Temptation Waits: Garbage’s Version 2.0 at 25

Looking back on the group’s forward-thinking second album

Garbage 1998 press photo (Image: Almo Sounds)

Garbage was a busy band between its formation and the time it started working on its second album.

That album, Garbage Version 2.0, released 25 years ago today, became their second classic in a row.

Garbage spent 18 months touring behind their self-titled debut. At times it felt like it might take that long to finish the follow-up.

The recording took almost a full year from start to finish. Lead singer Shirley Manson put her foot down in December, 1997. She told CMJ New Music Monthly in 1998, “I felt like a schoolmarm. I was leaving for Scotland for the Christmas holidays and I had to sit them down and say, ‘The noodling must stop!'”

Part of the reason things took so long was the group’s exploration of new technology.

“We were beta-testing a lot of the software that everybody uses today,” Manson told Billboard in 2018. “The world had never discovered Digidesign or Pro Tools. Version 2.0 is interesting because it’s coming from an analog mindset, but it utilizes this new technology. Nobody had a clue, including the designers, who were on the phone to [drummer and producer] Butch [Vig] and our engineer. Nobody knew where this was going.”

The embrace of technology led to its title which referenced updates to computer systems and software. “It’s kind of tongue-in-cheek,” Manson told MTV News in 1998. “Computers almost completely ruled our life for a year. In the studio, at any given moment, someone would come in and find the four of us in front of the screen.”

There was some truth to the humor, as the group felt they’d established their sound and sensibility pretty well on Garbage. They weren’t looking to reinvent the wheel on Version 2.0, just make a better version of themselves on record.

Garbage Version 2.0, Almo Sounds 1998

As eager as Manson was to be done with the album, she’d been just as eager to start it.

“I was keen to get going, because I knew that you have to strike while the iron is hot, so to speak,” she told Billboard. “It’s such a highly competitive game. The music business is not for the faint of heart. It’s tough and it’s ruthless, and if you step out of your seat for ten seconds, somebody’s gonna sit down in it. I’d been in [another] band for 10 years, and I knew enough to know the position we were in with Garbage. I wanted to capitalize on that.”

That band was Goodbye Mr. Mackenzie, a Scottish group where Manson had been one of its keyboardists and backing vocalists. It had been planned for her to sing more lead on the group’s third album, Five, but only one of those songs made the final cut.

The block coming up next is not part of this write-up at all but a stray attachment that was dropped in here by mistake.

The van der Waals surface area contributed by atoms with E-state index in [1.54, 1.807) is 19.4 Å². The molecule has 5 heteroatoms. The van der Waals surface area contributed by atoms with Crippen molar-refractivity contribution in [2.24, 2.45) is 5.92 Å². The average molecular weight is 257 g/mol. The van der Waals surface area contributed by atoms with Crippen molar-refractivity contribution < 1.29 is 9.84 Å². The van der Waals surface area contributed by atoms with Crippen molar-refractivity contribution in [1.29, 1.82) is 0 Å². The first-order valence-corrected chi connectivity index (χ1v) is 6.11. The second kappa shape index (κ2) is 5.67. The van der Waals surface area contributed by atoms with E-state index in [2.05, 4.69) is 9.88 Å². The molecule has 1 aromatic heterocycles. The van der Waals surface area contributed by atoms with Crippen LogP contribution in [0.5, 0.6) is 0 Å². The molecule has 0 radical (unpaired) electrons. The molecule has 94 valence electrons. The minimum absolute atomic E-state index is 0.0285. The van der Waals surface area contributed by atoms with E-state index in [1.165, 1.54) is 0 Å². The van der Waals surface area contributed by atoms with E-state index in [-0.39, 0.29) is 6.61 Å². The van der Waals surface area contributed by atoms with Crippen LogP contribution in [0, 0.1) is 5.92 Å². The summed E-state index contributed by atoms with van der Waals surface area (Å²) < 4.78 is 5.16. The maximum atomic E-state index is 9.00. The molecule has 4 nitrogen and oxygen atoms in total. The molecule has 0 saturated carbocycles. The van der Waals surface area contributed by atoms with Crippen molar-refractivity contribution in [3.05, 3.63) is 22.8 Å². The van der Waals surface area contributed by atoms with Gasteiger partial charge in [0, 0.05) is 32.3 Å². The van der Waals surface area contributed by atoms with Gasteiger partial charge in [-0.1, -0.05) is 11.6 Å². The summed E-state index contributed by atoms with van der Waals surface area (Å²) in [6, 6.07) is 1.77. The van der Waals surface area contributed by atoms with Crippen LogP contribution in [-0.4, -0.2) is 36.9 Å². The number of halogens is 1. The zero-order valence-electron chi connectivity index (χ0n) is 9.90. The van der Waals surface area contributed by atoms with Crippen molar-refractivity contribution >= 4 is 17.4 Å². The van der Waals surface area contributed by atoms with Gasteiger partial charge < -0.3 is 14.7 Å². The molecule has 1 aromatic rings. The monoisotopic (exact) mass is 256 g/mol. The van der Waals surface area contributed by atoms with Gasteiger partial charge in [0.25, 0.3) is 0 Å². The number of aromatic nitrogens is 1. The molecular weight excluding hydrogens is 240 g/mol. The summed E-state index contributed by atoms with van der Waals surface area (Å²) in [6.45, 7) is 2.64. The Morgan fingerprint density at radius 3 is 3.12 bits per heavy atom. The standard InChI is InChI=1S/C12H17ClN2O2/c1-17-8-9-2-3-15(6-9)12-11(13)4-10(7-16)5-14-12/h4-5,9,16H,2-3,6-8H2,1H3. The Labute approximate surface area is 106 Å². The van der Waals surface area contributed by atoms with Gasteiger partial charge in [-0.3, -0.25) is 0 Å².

The Mackenzies were not in a good situation with the label during the period. Manson signed a solo deal (with the rest of the group officially being her “backing band”) to get around the band’s existing contract issues. Thus began Angelfish.

It was that project, written during the same time as Five, that would change Manson’s career trajectory. A music video for the Siouxsie-influenced “Suffocate Me” aired on MTV’s 120 Minutes (back when MTV aired music and wasn’t All Ridiculousness, All The Time).

At this time, the other three who’d comprise Garbage – Steve Marker, Duke Erikson and Vig, had been working on new music together. They felt about the ideas that were bubbling up, but they also thought it called for a woman, rather than Vig, to sing it. 

Marker saw the “Suffocate Me” video, which was far from being in heavy rotation, and told Erikson and Vig that Manson just might be the voice they were looking for.

Her first audition, after Angelfish came to an end, went poorly. The combination of nobody else filling the bill and Goodbye Mr. Mackenzie being on its way to dissolving created another chance. Knowing that she shared musical sensibilities with the other three, she asked to meet up with them again. This time, things clicked more readily. Work soon began on what would become Garbage, which would eventually go double-platinum after its August 1995 release.

The initial songwriting started with a month’s worth of jams in January at a Friday, Washington home owned by Jerry Moss, one of the owners of their American label, Almo Sounds.